"A Riddle, Wrapped In A Mystery, Inside An Enigma"—Why Do American Elites Hate Russia?
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Adapted from the latest Radio Derb, written on Friday

Earlier by Pat Buchanan: Is Putin's Russia an 'Evil Empire'?

Here's a thing I've been struggling for years to make sense of: the powerful antipathy of our ruling class towards Russia. They really hate the place. Why?

I used to think it was a Jewish thing. With Jews disproportionately influential in our elites, especially in the opinion-forming sectors, I speculated that they brought along with them ancestral memories of pogroms, rampaging Cossacks, the Beilis trial, and so on.

That really doesn't work, though. The parents and grandparents of America's elite Jews mostly admired the Soviet Union, which surely is hard to do if you're anti-Russian.

Perhaps that's it, then. Perhaps elite Jews are mad as hell at post-Soviet Russia for having shut down grandpa's dream of worldwide socialist triumph.

It doesn't sound like that, though. Victoria Nuland, for example, doesn't strike me as a person who weeps into her pillow at night thinking of the dear old U.S.S.R. (Although Merrick Garland, I'm not so sure about …)

Are the Israelis pulling our elites' strings here? That seems far-fetched to me. Russia's sole interest in that part of the world is to maintain their naval base in Syria. That makes it necessary, or at any rate convenient, for the Russians to support Assad, the Syrian dictator. Assad is a cat's-paw of Iran, a country the Israelis are worried about.

So yes, you could make some kind of a case, but it looks flimsy to me. Rather than stirring up anti-Russian feeling among our elites, a better use of Israel's stirring-up energies would be to bypass the middleman and stir up anti-Iranian emotions.

Perhaps it's not really a Jewish thing at all. Perhaps our ruling class just has some psychic or politico-strategic need for a big old national enemy, like Oceania in Nineteen Eighty-Four, and decided to stick with Russia after the Cold War ended just from sloth. Sloth is, I do believe, a greatly underestimated factor in human affairs.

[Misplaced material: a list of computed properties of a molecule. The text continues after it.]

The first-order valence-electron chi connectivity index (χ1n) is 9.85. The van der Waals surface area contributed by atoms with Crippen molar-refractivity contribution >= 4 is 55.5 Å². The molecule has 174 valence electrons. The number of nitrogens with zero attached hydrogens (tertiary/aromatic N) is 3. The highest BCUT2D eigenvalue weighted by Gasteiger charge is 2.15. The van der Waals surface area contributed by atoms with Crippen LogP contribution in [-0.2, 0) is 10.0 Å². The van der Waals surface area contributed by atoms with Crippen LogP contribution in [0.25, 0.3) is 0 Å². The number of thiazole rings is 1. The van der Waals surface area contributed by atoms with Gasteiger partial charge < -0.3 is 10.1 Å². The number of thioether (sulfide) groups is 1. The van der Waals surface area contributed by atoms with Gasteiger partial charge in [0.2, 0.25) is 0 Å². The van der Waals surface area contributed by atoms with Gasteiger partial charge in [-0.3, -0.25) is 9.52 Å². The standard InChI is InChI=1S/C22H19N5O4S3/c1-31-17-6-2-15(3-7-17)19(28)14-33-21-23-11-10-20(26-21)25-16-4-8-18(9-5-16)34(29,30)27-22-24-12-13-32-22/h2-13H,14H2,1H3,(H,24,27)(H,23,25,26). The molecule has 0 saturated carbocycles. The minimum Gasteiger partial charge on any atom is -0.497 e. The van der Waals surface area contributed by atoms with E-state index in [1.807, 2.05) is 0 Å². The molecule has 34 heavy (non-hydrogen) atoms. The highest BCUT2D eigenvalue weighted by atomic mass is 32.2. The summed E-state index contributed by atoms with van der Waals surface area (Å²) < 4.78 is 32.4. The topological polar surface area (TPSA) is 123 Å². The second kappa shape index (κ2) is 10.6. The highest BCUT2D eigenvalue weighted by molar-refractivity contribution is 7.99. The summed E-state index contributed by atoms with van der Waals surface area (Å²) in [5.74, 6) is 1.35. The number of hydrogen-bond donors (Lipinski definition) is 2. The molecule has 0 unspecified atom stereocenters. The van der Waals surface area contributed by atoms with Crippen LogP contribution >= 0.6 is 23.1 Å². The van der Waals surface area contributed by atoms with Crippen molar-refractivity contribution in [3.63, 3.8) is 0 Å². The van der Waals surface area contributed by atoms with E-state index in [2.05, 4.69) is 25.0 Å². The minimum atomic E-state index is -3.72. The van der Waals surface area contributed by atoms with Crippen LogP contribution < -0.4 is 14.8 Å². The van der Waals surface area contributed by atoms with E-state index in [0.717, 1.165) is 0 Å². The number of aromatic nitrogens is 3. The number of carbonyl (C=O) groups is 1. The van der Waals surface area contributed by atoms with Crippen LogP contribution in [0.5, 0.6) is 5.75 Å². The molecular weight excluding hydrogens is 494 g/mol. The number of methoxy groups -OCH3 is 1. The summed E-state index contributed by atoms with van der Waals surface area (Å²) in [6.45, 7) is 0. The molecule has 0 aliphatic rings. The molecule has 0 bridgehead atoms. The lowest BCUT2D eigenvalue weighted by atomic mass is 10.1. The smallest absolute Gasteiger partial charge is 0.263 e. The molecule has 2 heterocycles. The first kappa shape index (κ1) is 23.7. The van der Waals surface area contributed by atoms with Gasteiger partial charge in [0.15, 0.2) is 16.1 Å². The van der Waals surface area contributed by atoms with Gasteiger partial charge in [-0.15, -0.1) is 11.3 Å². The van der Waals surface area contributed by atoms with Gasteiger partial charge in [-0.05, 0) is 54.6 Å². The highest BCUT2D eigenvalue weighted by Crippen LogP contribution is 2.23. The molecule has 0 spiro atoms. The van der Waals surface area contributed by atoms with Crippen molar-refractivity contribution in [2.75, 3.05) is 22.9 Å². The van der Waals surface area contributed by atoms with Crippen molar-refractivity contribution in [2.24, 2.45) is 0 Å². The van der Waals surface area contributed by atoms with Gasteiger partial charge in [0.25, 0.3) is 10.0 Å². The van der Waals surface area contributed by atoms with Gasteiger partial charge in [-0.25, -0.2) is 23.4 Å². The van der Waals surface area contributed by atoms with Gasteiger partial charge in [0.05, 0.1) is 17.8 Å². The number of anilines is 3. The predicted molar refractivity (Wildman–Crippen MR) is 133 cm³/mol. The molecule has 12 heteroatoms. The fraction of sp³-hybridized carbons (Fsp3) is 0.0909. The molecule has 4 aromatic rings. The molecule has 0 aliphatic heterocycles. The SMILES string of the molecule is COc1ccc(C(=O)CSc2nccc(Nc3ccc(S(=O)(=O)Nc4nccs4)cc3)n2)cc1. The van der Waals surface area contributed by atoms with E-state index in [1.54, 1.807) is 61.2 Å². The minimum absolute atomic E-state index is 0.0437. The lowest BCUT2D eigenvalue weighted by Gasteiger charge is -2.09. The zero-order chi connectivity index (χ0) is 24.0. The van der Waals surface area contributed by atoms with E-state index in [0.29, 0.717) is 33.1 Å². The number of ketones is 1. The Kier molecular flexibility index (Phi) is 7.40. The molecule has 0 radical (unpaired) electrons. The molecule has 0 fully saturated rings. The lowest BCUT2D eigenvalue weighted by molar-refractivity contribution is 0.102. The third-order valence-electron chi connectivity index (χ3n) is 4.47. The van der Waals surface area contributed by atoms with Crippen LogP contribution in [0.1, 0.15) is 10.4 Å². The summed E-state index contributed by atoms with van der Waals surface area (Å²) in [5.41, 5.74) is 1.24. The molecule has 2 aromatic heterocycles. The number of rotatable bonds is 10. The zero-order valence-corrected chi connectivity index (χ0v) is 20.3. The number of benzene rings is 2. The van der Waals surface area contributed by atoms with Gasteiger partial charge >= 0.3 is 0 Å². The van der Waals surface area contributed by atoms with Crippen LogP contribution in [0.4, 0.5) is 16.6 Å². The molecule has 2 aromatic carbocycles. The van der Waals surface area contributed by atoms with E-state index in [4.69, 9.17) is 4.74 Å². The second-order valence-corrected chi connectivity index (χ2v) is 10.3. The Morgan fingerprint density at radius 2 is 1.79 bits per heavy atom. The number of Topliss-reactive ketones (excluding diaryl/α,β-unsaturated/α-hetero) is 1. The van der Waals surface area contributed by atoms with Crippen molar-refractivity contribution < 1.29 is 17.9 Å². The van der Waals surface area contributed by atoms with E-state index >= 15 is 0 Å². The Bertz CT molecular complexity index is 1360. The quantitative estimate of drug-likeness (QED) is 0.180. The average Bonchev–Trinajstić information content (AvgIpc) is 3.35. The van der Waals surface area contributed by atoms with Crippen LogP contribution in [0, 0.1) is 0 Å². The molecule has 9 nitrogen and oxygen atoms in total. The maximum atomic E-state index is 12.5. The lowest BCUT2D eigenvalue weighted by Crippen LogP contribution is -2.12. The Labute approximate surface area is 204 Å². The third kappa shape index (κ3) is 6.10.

And although I hate to give credit for rational thinking to our elites, there may be a rational component to anti-Russianism.

I know all about Russia's great contributions to Western Civ. I waxed enthusiastic about them in one of my math books—so much so, the Mrs. and I got an all-expenses-paid trip to Moscow out of it.

Politically, though, let's face it: Russia is a failure. Scanning back across the past four hundred years, what have they been able to come up with, government-wise?

Well, there was a sluggish, callous, incompetent, corrupt authoritarianism; and then there was an appalling, genocidal, nightmare totalitarianism; and now we're back to the first thing again.

Politically, there isn't much worse a fate than to be ruled by Russians. Nations that have suffered that fate and then escaped from it, like the Baltic states, were always very glad to see the Russians go.

There has never even, so far as I know, been a Russian equivalent of Taiwan: a nation-sized place populated mainly by Russians that has attained civil liberty under constitutional government. Russians just don't seem capable of mature civil society.

And the political failure drags along behind it other styles of failure: in economics, healthcare, demographics. Russian annual household income per capita was less than $6,000 at the end of 2020, which means most Russians live below—well below—the U.S. poverty level. Healthcare is dire. Fertility rates have improved somewhat since the disastrous 1990s, but are still unimpressive, and headed nowhere much better.

So yes: three cheers for Chebyshev, Pushkin, Tolstoy, and Tchaikovsky—wait, that's four cheers…whatever—but you really don't want to live under Russian government. So there's a rational reason to be anti-Russian.

But that is also, of course, a reason to be anti-Chinese, anti-Arab, anti-Mexican, or anti-black-African; yet none of those emotions has the same grip on our elites' collective psyche as anti-Russianism. So we still haven't really answered the main question.

I should add, by the way, that all those negative remarks about the corruption, incompetence, et cetera of Russian government apply just as well to the governments of Belarus and Ukraine this past thirty years.

Here's a pertinent quote from British journalist Alan Cowell, writing in the New York Times, August 1st, 2008, quote:

Famously, Winston Churchill defined Russia as  "a riddle, wrapped in a mystery, inside an enigma," and his words in 1939 spoke eloquently to the Western sense of Moscow as the "other"—an inscrutable and menacing land that plays by its own rules, usually to the detriment of those who choose more open regulations.

I think Churchill's tongue was running away with him there, as it sometimes did. From where I'm sitting, here in the USA, it's not so much Russia herself but our ruling class's antipathy to Russia that looks like "a riddle, wrapped in a mystery, inside an enigma."


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